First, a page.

April 16, 1984(202) 724-5933

WASHINGTON -- To commemorate April 15-21 as the fourth annual Crime Victims Week, President Reagan has honored four victims for their outstanding service on behalf of fellow victims.

During a White House ceremony Friday with Attorney General William French Smith, Reagan commended each victim for "turning your anguish into constructive action -- by establishing programs to aid your fellow citizens who have suffered as you did at the hand of criminals."

Assistant Attorney General Lois Haight Herrington, who introduced each victim to the President, emphasized "These courageous people represent the many victims who're moved on to become compassionate counselors and catalysts."

Mrs. Venice Justice, of Denver, catalysts for change in their Co., was honored for counseling victims as a volunteer in the Denver District Attorney's office. Mrs. Justice survived a brutal rape and assault during which one of her daughters was killed.

An Albuquerque, New Mexico man was commended for his efforts following an attack in which he was severely beaten and shot in the face. In addition to becoming a leader for the victims movement in New Mexico, Mr. Robert Romero offers counseling to victims at any time of the day or night.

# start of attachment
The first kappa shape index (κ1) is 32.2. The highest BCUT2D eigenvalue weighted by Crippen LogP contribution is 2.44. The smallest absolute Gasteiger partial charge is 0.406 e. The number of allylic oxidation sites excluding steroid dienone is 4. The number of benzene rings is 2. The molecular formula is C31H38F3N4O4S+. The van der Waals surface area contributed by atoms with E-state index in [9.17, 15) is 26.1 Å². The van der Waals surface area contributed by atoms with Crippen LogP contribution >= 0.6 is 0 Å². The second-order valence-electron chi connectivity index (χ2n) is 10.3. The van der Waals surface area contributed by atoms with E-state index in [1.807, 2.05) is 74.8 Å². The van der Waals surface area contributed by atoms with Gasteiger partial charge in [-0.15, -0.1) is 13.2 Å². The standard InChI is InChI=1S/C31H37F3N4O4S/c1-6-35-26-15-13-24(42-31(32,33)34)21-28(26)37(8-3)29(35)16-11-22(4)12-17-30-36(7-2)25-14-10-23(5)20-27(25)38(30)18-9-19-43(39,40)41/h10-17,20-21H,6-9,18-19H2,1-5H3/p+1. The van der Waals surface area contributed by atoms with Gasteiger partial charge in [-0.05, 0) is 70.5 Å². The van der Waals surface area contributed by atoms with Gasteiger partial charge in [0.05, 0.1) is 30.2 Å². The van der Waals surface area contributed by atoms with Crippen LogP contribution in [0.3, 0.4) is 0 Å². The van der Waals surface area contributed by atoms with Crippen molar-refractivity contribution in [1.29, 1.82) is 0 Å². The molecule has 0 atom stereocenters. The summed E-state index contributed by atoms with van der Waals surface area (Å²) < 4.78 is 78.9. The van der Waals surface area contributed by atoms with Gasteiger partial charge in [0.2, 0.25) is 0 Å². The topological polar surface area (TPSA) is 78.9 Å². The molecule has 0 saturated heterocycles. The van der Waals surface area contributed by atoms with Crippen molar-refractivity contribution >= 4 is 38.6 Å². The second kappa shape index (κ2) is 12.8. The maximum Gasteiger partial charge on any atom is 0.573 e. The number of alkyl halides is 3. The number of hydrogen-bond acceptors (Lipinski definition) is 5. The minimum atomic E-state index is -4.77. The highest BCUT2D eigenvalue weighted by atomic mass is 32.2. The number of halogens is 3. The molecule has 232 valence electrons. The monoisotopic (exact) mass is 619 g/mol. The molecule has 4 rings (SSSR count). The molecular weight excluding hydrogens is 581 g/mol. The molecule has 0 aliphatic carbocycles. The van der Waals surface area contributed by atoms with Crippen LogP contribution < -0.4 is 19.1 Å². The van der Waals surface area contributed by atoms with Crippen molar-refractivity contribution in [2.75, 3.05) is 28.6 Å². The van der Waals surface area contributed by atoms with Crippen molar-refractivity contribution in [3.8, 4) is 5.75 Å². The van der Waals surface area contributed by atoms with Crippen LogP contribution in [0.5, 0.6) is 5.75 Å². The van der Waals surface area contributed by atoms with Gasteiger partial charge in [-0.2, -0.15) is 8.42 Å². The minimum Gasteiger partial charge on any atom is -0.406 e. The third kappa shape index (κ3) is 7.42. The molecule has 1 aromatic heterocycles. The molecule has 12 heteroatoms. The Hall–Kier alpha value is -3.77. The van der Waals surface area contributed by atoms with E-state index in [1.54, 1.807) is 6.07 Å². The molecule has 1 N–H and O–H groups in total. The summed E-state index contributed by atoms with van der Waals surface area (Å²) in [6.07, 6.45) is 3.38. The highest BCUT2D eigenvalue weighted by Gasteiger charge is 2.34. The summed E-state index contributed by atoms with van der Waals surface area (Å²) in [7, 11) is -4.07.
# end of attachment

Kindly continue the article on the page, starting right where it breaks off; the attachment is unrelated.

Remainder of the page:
Dr. William Kosiak, a Minneapolis, Minn. physician who was robbed at gunpoint twice in less than one year, was lauded for successfully lobbying the Minnesota legislature to enact a victims bill of rights last year.

A rape victim from Virginia, Anne Dawson, was recognized for her service as president of the statewide coalition of rape crisis centers a group which brought major changes in Virginia law, court rules and procedures for sexual assault. She is now working to reform the treatment of child sexual assault victims.

Upon presenting the honorees with the first Presidential awards to victims, Reagan said, "It wasn't too long ago that I, too, was a victim of crime. I was fortunate enough to receive special care and a great deal of attention."

Noting that many victims do not receive just, compassionate treatment, Reagan urged Congress to pass the Victims of Crime Assistance Act of 1984, a bill proposing that federal criminal fines be channelled into a fund for state victim compensation programs and victim/witness services.

The President also commended the initiatives of the first federal crime victims unit, established within the Justice Department this year.

Its activities have included a judges' training conference, the first federal sexual assault symposium, and conference on the sexual victimization of children. Groups working with the unit include the National Organization for Black Law Enforcement Executives the Center for Women Policy Studies, and the National Sheriffs' Association.